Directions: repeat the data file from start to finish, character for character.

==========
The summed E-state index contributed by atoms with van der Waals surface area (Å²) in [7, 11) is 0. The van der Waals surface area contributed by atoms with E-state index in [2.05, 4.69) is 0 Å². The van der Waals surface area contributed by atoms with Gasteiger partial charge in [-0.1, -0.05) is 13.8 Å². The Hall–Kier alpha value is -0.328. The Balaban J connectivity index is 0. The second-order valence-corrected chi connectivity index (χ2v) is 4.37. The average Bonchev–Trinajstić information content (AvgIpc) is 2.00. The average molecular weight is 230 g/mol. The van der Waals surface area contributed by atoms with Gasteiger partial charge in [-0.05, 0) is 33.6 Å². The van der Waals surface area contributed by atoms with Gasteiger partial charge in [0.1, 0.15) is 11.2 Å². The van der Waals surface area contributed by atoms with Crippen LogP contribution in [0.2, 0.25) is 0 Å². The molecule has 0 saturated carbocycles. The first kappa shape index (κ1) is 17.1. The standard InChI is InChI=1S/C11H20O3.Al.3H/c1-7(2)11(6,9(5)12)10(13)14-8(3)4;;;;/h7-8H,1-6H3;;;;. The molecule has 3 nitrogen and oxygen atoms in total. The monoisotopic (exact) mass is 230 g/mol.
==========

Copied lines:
The summed E-state index contributed by atoms with van der Waals surface area (Å²) in [7, 11) is 0. The van der Waals surface area contributed by atoms with E-state index in [2.05, 4.69) is 0 Å². The van der Waals surface area contributed by atoms with Gasteiger partial charge in [-0.1, -0.05) is 13.8 Å². The Hall–Kier alpha value is -0.328. The Balaban J connectivity index is 0. The second-order valence-corrected chi connectivity index (χ2v) is 4.37. The average Bonchev–Trinajstić information content (AvgIpc) is 2.00. The average molecular weight is 230 g/mol. The van der Waals surface area contributed by atoms with Gasteiger partial charge in [-0.05, 0) is 33.6 Å². The van der Waals surface area contributed by atoms with Gasteiger partial charge in [0.1, 0.15) is 11.2 Å². The van der Waals surface area contributed by atoms with Crippen LogP contribution in [0.2, 0.25) is 0 Å². The molecule has 0 saturated carbocycles. The first kappa shape index (κ1) is 17.1. The standard InChI is InChI=1S/C11H20O3.Al.3H/c1-7(2)11(6,9(5)12)10(13)14-8(3)4;;;;/h7-8H,1-6H3;;;;. The molecule has 3 nitrogen and oxygen atoms in total. The monoisotopic (exact) mass is 230 g/mol.